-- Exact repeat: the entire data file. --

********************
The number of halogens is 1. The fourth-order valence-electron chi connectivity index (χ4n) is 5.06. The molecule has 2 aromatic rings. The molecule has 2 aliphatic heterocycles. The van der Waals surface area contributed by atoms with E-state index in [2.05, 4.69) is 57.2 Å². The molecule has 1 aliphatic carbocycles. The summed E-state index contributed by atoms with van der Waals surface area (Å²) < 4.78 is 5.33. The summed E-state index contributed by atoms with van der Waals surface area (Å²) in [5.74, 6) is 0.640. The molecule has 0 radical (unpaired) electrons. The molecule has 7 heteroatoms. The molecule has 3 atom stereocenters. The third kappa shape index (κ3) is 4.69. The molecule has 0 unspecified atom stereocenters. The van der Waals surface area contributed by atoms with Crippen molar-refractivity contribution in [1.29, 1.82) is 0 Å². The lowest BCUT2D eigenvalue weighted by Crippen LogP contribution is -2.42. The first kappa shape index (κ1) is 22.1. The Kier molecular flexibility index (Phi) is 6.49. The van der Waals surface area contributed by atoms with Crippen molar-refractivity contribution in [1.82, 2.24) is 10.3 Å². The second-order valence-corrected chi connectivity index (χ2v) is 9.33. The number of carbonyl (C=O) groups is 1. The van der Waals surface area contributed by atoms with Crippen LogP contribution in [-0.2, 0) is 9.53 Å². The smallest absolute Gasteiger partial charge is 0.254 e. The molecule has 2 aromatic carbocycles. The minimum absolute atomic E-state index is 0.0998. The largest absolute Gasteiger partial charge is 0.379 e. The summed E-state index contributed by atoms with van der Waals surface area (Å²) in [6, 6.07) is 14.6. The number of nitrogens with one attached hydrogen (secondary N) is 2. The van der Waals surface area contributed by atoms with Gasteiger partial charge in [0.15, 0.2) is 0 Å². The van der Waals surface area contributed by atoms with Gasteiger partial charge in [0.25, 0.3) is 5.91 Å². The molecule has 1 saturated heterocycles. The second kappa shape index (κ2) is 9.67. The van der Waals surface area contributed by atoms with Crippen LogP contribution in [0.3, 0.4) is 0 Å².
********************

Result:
The number of halogens is 1. The fourth-order valence-electron chi connectivity index (χ4n) is 5.06. The molecule has 2 aromatic rings. The molecule has 2 aliphatic heterocycles. The van der Waals surface area contributed by atoms with E-state index in [2.05, 4.69) is 57.2 Å². The molecule has 1 aliphatic carbocycles. The summed E-state index contributed by atoms with van der Waals surface area (Å²) < 4.78 is 5.33. The summed E-state index contributed by atoms with van der Waals surface area (Å²) in [5.74, 6) is 0.640. The molecule has 0 radical (unpaired) electrons. The molecule has 7 heteroatoms. The molecule has 3 atom stereocenters. The third kappa shape index (κ3) is 4.69. The molecule has 0 unspecified atom stereocenters. The van der Waals surface area contributed by atoms with Crippen molar-refractivity contribution in [1.29, 1.82) is 0 Å². The lowest BCUT2D eigenvalue weighted by Crippen LogP contribution is -2.42. The first kappa shape index (κ1) is 22.1. The Kier molecular flexibility index (Phi) is 6.49. The van der Waals surface area contributed by atoms with Crippen molar-refractivity contribution in [1.82, 2.24) is 10.3 Å². The second-order valence-corrected chi connectivity index (χ2v) is 9.33. The number of carbonyl (C=O) groups is 1. The van der Waals surface area contributed by atoms with Crippen LogP contribution in [-0.2, 0) is 9.53 Å². The smallest absolute Gasteiger partial charge is 0.254 e. The molecule has 2 aromatic carbocycles. The minimum absolute atomic E-state index is 0.0998. The largest absolute Gasteiger partial charge is 0.379 e. The summed E-state index contributed by atoms with van der Waals surface area (Å²) in [6, 6.07) is 14.6. The number of nitrogens with one attached hydrogen (secondary N) is 2. The van der Waals surface area contributed by atoms with Gasteiger partial charge in [0.15, 0.2) is 0 Å². The van der Waals surface area contributed by atoms with Gasteiger partial charge in [0.25, 0.3) is 5.91 Å². The molecule has 1 saturated heterocycles. The second kappa shape index (κ2) is 9.67. The van der Waals surface area contributed by atoms with Crippen LogP contribution in [0.3, 0.4) is 0 Å².